However, all these tragic happenings are not unpreventable. To curb these problems, we have to look at the root of the problem, music piracy, and find ways to prevent it from taking place. Below are three ways in which music can be protected from piracy.
Firstly, with the advancement of technology, we can research into various microchips which would make the music compact disc copy-proof. In this way, it would not be possible to create copies of the discs, as they would be deemed unreadable by any cd-burner. (A cd-burner is a drive that allows users to compile songs onto a disc, so that it can be played in any cd player) In fact, there have been past attempts in using technology to curb online piracy. Watermark technology has been developed to prevent modification or copying of any file; Just last year, Music City Records released A Tribute to Jim Reeves, a CD from country music legend Charley Pride.
The CD was not much different from other CDs, except that it was the first music CD released worldwide that wouldn’t play on a PC. “We can state with absolute certainty that no computer in the world can access the data on this disc,” said spokesman Brett Campbell. “We are also confident that no-one is going to be able to produce pirate copies in this format without going through a lot of trouble. This is without doubt the best anti-piracy invention the music industry has ever seen.”
Sadly, Brett Campbell was proved wrong, as tracks from that cd were being downloaded and uploaded over the internet within a week. This just proves that while measures to protect online piracy may keep improving, it will be a matter of time hackers would start breaking the barrier. Perhaps companies could pool together the best hackers and give them incentives to produce an ultimate security measure?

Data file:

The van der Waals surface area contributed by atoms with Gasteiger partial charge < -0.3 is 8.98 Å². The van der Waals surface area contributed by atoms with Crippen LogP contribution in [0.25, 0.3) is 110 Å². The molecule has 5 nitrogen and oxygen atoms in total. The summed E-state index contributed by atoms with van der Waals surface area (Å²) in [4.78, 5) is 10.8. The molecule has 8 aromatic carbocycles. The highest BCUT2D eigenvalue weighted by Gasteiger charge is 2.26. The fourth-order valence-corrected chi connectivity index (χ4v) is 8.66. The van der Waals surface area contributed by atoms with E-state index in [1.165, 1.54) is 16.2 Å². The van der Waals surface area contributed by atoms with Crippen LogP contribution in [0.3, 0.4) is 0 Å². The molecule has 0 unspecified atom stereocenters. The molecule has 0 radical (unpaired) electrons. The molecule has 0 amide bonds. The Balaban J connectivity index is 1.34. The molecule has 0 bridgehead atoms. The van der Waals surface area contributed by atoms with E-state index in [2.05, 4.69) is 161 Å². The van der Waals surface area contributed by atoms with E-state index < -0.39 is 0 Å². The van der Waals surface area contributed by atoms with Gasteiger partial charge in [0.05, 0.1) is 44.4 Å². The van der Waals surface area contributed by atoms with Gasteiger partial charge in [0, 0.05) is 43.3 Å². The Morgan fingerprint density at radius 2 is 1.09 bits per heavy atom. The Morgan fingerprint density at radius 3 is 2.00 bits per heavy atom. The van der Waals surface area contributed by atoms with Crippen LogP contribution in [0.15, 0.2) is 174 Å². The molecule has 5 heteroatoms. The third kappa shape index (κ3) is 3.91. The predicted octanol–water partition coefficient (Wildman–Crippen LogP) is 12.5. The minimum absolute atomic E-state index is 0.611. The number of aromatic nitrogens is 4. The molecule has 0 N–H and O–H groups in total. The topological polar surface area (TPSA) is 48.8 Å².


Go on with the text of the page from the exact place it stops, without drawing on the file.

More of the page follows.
Another way to hinder the growth of music piracy is to target the public, and educate them about the principles and consequences behind their actions. For example, we could warn them about the prevailing viruses which can be easily transmitted using file-sharing programs. Pirates also run the risks of massive fines and jail sentences if they are caught. In addition, popular singers and stars could help spread the message by being spokespeople for anti-piracy campaigns, reaching to the public, especially their fans, teaching them that copying a CD is as bad as stealing from a shop.
On top of all these protective measures, the authorities could do their part by imposing stricter laws and harsher punishment for offenders, and having more rigorous enforcement. This means that there would be more surprise raids and even more proposals to shut down file-sharing programs as they are too, against the copyright laws. Last year alone, approximately 1,060 unauthorized peer-to-peer music servers, 28,000 Web and FTP (file transfer protocol) sites offering pirated music have been removed from the internet, Napster being one of them.
One thing we are sure of, is that this battle between the music industry and the pirates may go on forever. Let us just hope that music piracy would not be as rampant, and even slowly decline as time goes by. With all these protection measures as mentioned above, it is likely that we would reach that level soon. Now, let us all face the music, and save the music!